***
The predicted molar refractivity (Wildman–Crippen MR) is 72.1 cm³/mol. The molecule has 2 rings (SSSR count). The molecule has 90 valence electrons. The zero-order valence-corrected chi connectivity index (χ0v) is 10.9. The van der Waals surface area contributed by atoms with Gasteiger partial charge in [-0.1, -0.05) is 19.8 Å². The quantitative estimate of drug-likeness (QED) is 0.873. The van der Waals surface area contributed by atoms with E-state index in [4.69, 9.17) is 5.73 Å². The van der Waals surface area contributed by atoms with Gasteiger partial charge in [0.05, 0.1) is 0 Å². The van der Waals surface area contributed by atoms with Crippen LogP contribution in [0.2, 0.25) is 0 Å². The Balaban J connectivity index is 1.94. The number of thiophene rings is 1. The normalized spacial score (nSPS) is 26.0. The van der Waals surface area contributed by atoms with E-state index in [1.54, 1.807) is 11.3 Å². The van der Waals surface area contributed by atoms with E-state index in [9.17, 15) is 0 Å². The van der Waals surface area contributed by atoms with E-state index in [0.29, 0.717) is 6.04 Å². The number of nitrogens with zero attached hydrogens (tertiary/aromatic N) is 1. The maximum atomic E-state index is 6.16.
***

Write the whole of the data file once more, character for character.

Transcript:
The predicted molar refractivity (Wildman–Crippen MR) is 72.1 cm³/mol. The molecule has 2 rings (SSSR count). The molecule has 90 valence electrons. The zero-order valence-corrected chi connectivity index (χ0v) is 10.9. The van der Waals surface area contributed by atoms with Gasteiger partial charge in [-0.1, -0.05) is 19.8 Å². The quantitative estimate of drug-likeness (QED) is 0.873. The van der Waals surface area contributed by atoms with E-state index in [4.69, 9.17) is 5.73 Å². The van der Waals surface area contributed by atoms with Gasteiger partial charge in [0.05, 0.1) is 0 Å². The van der Waals surface area contributed by atoms with Crippen LogP contribution in [0.2, 0.25) is 0 Å². The Balaban J connectivity index is 1.94. The number of thiophene rings is 1. The normalized spacial score (nSPS) is 26.0. The van der Waals surface area contributed by atoms with E-state index in [1.54, 1.807) is 11.3 Å². The van der Waals surface area contributed by atoms with E-state index in [9.17, 15) is 0 Å². The van der Waals surface area contributed by atoms with E-state index in [0.29, 0.717) is 6.04 Å². The number of nitrogens with zero attached hydrogens (tertiary/aromatic N) is 1. The maximum atomic E-state index is 6.16.